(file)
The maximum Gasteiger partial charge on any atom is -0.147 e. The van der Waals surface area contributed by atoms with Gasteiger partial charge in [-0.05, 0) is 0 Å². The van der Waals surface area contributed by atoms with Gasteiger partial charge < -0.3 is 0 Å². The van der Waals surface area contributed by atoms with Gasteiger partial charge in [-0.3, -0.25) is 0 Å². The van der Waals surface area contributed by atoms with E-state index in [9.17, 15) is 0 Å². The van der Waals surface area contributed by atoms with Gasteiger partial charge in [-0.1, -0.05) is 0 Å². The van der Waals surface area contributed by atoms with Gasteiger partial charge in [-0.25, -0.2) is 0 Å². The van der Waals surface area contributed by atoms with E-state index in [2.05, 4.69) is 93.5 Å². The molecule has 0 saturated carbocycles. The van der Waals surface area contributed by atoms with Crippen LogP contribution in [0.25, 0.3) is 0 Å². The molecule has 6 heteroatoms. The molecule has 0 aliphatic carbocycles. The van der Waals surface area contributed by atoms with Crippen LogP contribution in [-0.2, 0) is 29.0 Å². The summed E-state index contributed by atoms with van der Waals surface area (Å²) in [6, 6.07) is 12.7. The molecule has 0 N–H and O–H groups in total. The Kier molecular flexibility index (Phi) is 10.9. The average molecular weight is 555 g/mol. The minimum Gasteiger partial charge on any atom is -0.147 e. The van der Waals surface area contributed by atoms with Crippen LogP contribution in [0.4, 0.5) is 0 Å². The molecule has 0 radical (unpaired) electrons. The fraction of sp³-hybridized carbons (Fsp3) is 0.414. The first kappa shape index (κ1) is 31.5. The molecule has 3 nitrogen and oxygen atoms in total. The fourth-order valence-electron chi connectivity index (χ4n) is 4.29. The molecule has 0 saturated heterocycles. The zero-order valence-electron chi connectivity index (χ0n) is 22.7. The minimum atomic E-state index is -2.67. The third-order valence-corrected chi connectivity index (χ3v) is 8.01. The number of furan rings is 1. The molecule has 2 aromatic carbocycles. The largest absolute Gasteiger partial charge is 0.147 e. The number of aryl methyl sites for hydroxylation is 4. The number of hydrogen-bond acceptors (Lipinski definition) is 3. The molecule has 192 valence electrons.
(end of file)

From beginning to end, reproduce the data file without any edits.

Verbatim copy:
The maximum Gasteiger partial charge on any atom is -0.147 e. The van der Waals surface area contributed by atoms with Gasteiger partial charge in [-0.05, 0) is 0 Å². The van der Waals surface area contributed by atoms with Gasteiger partial charge < -0.3 is 0 Å². The van der Waals surface area contributed by atoms with Gasteiger partial charge in [-0.3, -0.25) is 0 Å². The van der Waals surface area contributed by atoms with E-state index in [9.17, 15) is 0 Å². The van der Waals surface area contributed by atoms with Gasteiger partial charge in [-0.1, -0.05) is 0 Å². The van der Waals surface area contributed by atoms with Gasteiger partial charge in [-0.25, -0.2) is 0 Å². The van der Waals surface area contributed by atoms with E-state index in [2.05, 4.69) is 93.5 Å². The molecule has 0 saturated carbocycles. The van der Waals surface area contributed by atoms with Crippen LogP contribution in [0.25, 0.3) is 0 Å². The molecule has 6 heteroatoms. The molecule has 0 aliphatic carbocycles. The van der Waals surface area contributed by atoms with Crippen LogP contribution in [-0.2, 0) is 29.0 Å². The summed E-state index contributed by atoms with van der Waals surface area (Å²) in [6, 6.07) is 12.7. The molecule has 0 N–H and O–H groups in total. The Kier molecular flexibility index (Phi) is 10.9. The average molecular weight is 555 g/mol. The minimum Gasteiger partial charge on any atom is -0.147 e. The van der Waals surface area contributed by atoms with Crippen LogP contribution in [0.4, 0.5) is 0 Å². The molecule has 0 radical (unpaired) electrons. The fraction of sp³-hybridized carbons (Fsp3) is 0.414. The first kappa shape index (κ1) is 31.5. The molecule has 3 nitrogen and oxygen atoms in total. The fourth-order valence-electron chi connectivity index (χ4n) is 4.29. The molecule has 0 saturated heterocycles. The zero-order valence-electron chi connectivity index (χ0n) is 22.7. The minimum atomic E-state index is -2.67. The third-order valence-corrected chi connectivity index (χ3v) is 8.01. The number of furan rings is 1. The molecule has 2 aromatic carbocycles. The largest absolute Gasteiger partial charge is 0.147 e. The number of aryl methyl sites for hydroxylation is 4. The number of hydrogen-bond acceptors (Lipinski definition) is 3. The molecule has 192 valence electrons.